Tesla has released a few impressive videos of its Autopilot-powered emergency braking feature helping to avoid running over inattentive pedestrians.

What might be even more impressive is that the automaker says that it sees those events happen every day.

There’s a lot of talk about Tesla Autopilot, but one of the least reported aspects of Tesla’s semi-autonomous driver-assist system is that it powers a series of safety features that Tesla includes for free in all cars.

One of those features is Emergency Automatic Braking.

We saw the Autopilot-powered safety feature stop for pedestrians in impressive tests by Euro NCAP last year, but now we see it perform in real-world scenarios and avoiding potentially really dangerous situations.

Tesla has now released some examples of its system braking just in time to save pedestrians.

The new videos were released by Andrej Karpathy, Tesla’s head of AI and computer vision, in a new presentation at the Scaled Machine Learning Conference.

It was held at the end of February, but a video of the presentation was just released (starting when he shows the videos):

In the three video examples, you can see pedestrians emerging from the sides, out of the field of view, and Tesla’s vehicles braking just in time.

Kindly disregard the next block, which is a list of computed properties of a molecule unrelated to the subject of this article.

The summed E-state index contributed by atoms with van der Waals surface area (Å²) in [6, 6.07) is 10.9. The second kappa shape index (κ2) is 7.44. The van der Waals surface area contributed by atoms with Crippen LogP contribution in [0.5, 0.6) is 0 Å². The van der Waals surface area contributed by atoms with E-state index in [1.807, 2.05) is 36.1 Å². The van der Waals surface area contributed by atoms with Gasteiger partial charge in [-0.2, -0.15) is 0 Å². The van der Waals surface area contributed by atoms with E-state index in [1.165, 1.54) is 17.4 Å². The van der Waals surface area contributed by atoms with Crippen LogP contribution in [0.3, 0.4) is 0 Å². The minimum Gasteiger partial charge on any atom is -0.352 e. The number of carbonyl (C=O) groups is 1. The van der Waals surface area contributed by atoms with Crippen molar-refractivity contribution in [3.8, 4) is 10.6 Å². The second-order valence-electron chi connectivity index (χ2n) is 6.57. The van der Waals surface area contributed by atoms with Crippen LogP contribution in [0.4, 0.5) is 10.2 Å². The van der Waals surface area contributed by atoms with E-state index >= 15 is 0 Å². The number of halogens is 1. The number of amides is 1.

Tesla is able to capture and save those videos, thanks to its integrated TeslaCam dashcam feature.

Karpathy says:

This car might not even have been on the Autopilot, but we continuously monitor the environment around us. We saw that there was a person in front and we slammed on the brake.

The engineer added that Tesla is seeing a lot of those events being prevented by its system:

We see a lot of these — tens to hundreds of these per day where we are actually avoiding a collision and not all of them are true positive, but a good fraction of them are.

In the rest of the presentation, Karpathy explains how Tesla is applying machine learning to its system in order to improve it enough to lead to a fully self-driving system.

Electrek’s Take

I think it’s important to bring attention to these examples considering if an accident happens on Autopilot, it gathers so much attention from the media.

Let’s see how many of them run with this story.

But I get it. People love crashes a lot more than a near-miss.

On another note, I really like how Karpathy communicates Tesla’s self-driving effort. His presentations are always super clear and informative, even for people who are not super experienced in machine learning.

In order for TeslaCam and Sentry Mode to work on a Tesla, you need a few accessories. We recommend Jeda’s Model 3 USB hub (now also available for Model Y) to be able to still use the other plugs and hide your Sentry Mode drive. For the drive, I’m now using a Samsung portable SSD, which you need to format, but it gives you a ton of capacity, and it can be easily hidden in the Jeda hub.

What do you think? Let us know in the comment section below.

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